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GRK 1482 Jahrbuch 2011-2014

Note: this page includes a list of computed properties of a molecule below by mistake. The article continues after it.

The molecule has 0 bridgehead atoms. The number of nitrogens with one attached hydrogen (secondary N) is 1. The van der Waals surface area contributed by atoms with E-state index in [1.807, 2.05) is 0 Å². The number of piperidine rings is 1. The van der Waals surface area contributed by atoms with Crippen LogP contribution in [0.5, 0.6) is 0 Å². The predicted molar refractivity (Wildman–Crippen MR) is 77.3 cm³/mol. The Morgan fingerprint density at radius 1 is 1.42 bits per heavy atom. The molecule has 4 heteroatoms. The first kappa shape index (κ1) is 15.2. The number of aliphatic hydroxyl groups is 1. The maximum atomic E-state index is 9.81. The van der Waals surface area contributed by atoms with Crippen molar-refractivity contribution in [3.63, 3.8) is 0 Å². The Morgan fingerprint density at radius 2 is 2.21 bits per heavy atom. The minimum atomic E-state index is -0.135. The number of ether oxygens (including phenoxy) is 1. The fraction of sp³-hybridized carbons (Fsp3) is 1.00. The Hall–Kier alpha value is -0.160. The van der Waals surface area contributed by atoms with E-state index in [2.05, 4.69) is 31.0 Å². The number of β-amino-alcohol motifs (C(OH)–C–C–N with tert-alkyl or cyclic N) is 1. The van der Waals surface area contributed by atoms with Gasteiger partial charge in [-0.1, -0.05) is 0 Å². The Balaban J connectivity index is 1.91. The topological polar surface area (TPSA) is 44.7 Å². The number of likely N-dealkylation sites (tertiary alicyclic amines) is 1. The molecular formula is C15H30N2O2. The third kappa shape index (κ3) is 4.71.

Abstract BE and EAC appear to be occurring in parallel to the rapidly increasing obesity epidemic that is currently burdening the western world at a rate of 4-10% annually in western countries [3]. Using a novel mouse model of IL-1Beta overexpres-sion which subsequently develops BE and EAC, we will metabolically phenotype and asses the effects of high fat feeding in relation to the development of obesity. In parallel, we will also assess the microbiome of this novel mouse model, with the goal of further understanding the mechanisms linking obesity with EAC. Introduction The increasing incidence of gastroesophageal re- flux diseases (GERD) such as Barrett Esophagus (BE) and Esophageal Adenocarcinoma (EAC) ap- pears to be occurring in parallel to the obesity epi- demic that is currently burdening the western world. It has been well established that being overweight or obese is a precursor for type II diabetes mellitus, hypertension, glucose intolerance, cardiovascular disease (CVD), and several forms of cancer. A high body mass index (BMI) is associated with GERD and frequent reflux strongly correlates with EAC. Mechanisms by which obesity may be responsib- le for GERD related disorders include the mecha- nical pathogenesis caused by increase abdominal obesity resulting in an increase in intragastric pres- sure, and the hypothesis that the hormonal, endo- crine and paracrine activity of the adipose tissue itself might lead to contribute to the pathogenesis of GERD. The main risk factor for EAC is BE, which is strongly associated with GERD. BE is a premali- gnant [1] condition of the distal esophagus where the normal squamous epithelium in the esopha- gus is replaced by columnar epithelium, typically with intestinal metaplasia [2]. BE is the initial step in the histopathological progression that can lead to low-grade dysplasia, high-grade dysplasia and ultimately esophageal adenocarcinoma. Our observations and studies are based on a novel mouse model of IL-1Beta overexpression. This mouse model subsequently develops BE and EAC over time. Our intention is to study the effects of high fat feeding (HFF) on the development of BE and EAC in this model in order to better understand the underlying mechanisms that link obesity with EAC. Based on preliminary observations of the mo- del at Columbia University, New York, we had origi- nally hypothesized, that HFF would accelerate the onset of obesity, thereby accelerating the develop- ment of BE and EAC. The most recent observations on the model, housed in Freising, shows that high fat feeding does infact accelerate the development of BE and EAC, however there does not appear to be a dramatic increase in weight gain as expected. PhD FELLOWS Page 48 | GRK Progress Report 2011-2014 Natasha Stephens (M.Sc.) Klinikum rechts der Isar | Internal Medicine II PhD 9/2 Role and function of IL-1β and IL-6 in a distinct mouse model of gut epithelial IL-1β over-expression